South Nyack Tappan Zee Bridge toll plaza will be temporary, state says

Bonnie Christian, mayor of South Nyack, speaks about the temporary tolls that will be installed for the new Tappan Zee Bridge. (June 14, 2013) videojournalist: Sarah Armaghan

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Earlier this year, leaders in South Nyack said they were grateful when Gov. Andrew M. Cuomo assured them a Tappan Zee Bridge toll plaza in their village would be temporary -- but they wanted the governor's assurance in writing.

On Friday they got their wish when the state said it would write the agreement into the contract for the new bridge. Peter Sanderson, project director of the New New York Bridge Project, sent a letter to South Nyack Mayor Bonnie Christian solidifying promises that the "all electronic toll gantry," an archway that will be placed at Exit 10 in South Nyack, will be temporary during construction of the new Tappan Zee Bridge.

The plaza will not have toll booths and vehicles won't be required to stop, Sanderson said. The arch-like structure will span 60 feet above the road surface, extending across the four eastbound lanes and across the eastbound on-ramp at interchange 10, he said. The state won't add new lanes or widen the Thruway, and officials say the booth-less plaza can process some 2,000 vehicles per lane, per hour. The state also will install noise barriers at the plaza.

Christian appeared with Brian Conybeare, the bridge project's spokesman, at a news conference Friday afternoon to announce the state's assurances.

"In the beginning we would have rather not had (the toll gantry) at all but we listened to the Thruway people and found out why temporarily they needed to do this," Christian said. "As long as we got a commitment, which we did today, I'm confident it'll be taken down...so we're very happy about that."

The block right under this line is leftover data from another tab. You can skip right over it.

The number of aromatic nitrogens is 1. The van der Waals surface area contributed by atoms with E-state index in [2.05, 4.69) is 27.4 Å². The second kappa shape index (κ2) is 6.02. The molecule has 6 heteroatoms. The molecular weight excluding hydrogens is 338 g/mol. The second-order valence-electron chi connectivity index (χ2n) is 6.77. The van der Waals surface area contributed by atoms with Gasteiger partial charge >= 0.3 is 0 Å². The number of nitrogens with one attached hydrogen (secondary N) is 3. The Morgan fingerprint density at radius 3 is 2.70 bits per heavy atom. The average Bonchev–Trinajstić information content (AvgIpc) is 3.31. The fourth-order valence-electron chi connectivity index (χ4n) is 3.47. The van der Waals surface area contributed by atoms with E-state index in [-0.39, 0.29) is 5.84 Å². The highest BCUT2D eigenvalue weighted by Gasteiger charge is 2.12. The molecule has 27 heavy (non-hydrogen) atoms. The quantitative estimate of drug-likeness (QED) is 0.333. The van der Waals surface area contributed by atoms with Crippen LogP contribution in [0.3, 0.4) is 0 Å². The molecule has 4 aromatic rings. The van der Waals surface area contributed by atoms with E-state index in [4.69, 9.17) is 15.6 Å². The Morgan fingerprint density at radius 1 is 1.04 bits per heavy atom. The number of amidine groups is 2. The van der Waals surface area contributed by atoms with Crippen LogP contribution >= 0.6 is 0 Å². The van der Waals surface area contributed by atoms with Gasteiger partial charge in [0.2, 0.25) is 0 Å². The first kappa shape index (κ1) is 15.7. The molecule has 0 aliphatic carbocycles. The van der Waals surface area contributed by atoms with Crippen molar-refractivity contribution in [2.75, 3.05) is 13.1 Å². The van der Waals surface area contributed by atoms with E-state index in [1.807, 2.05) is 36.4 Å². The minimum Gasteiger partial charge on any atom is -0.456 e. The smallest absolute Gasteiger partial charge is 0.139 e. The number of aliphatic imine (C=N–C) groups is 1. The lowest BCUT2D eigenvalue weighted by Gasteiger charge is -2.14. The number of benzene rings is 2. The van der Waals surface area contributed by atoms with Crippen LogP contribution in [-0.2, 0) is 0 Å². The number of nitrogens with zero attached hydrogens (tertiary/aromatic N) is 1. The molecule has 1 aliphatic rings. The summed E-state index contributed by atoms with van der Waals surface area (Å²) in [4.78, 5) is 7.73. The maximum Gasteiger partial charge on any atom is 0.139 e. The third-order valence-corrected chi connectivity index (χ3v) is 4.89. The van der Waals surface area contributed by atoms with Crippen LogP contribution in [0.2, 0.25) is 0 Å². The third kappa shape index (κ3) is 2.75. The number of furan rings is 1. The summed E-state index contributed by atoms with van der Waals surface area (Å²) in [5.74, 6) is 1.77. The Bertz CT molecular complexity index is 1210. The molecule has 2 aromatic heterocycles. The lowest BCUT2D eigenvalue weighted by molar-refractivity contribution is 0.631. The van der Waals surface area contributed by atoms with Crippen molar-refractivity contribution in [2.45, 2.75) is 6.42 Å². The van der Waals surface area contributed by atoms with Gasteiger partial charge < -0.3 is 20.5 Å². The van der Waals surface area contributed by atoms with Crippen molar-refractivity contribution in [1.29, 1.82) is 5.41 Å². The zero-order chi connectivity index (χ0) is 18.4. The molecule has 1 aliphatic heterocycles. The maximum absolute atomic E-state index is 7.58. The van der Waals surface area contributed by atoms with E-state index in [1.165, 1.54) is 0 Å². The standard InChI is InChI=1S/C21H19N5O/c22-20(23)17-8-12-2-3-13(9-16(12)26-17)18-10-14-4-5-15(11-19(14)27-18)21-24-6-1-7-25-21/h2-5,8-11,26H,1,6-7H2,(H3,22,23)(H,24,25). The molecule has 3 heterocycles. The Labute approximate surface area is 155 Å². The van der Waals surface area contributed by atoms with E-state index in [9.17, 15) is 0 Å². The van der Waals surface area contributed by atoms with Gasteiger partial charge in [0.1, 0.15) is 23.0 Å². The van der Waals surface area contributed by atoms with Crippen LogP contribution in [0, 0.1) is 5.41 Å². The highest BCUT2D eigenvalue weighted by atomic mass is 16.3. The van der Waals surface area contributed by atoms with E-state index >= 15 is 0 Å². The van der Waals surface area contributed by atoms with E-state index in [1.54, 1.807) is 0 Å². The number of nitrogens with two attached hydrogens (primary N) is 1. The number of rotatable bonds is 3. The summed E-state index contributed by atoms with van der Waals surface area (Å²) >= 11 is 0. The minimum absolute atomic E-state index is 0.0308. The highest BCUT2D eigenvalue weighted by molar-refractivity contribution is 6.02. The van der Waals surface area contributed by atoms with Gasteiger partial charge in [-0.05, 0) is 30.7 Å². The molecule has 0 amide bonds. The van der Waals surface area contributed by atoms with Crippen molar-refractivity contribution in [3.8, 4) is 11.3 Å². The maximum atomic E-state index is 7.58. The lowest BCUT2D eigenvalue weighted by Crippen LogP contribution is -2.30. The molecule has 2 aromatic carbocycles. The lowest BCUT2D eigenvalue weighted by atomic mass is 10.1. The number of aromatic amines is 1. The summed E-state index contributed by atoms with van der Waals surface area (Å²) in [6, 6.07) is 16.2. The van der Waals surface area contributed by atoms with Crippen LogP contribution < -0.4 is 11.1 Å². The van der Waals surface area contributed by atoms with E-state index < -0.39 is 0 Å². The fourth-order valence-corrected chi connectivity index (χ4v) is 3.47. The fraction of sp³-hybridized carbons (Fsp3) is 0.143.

A new, permanent toll collection plaza will be placed in the vicinity of the existing Tarrytown toll plaza, state officials said. When construction is completed in 2018, the electronic gantry system will be moved from South Nyack to Tarrytown.

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Conybeare said the state also would honor its side of the compromise by minimizing the impact on South Nyack, a tiny village of 3,500 that covers 1.7 square miles and has only three commercial businesses within its borders.

"Basically, cars would continue to go 55 miles an hour. You don't have to slow down to pay your toll. Your EZ-Pass would be read by a machine that is up on top of the archway," Coneybeare said. "If you don't have an E-ZPass, there will be cameras mounted there that'll take a picture of your license plate and send you a bill in the mail. There should be no traffic backups because of this...The whole idea is to keep traffic moving during the construction process."

Being a small village without cramped roads or a busy downtown is part of South Nyack's charm, Christian said.

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"We're not here to stand in (the way of) progress, but we don't want our village to be torn apart at the end either," she said.

As part of ongoing efforts in the early stages of the bridge construction process, the state installed two additional noise monitors this week, Sanderson said -- one at Exit 10 and the other at Salisbury Point. The state expects to install four more monitors over the next month near Grandview Village Hall, as well as on Berachah Avenue, River Road and Ferris Lane.

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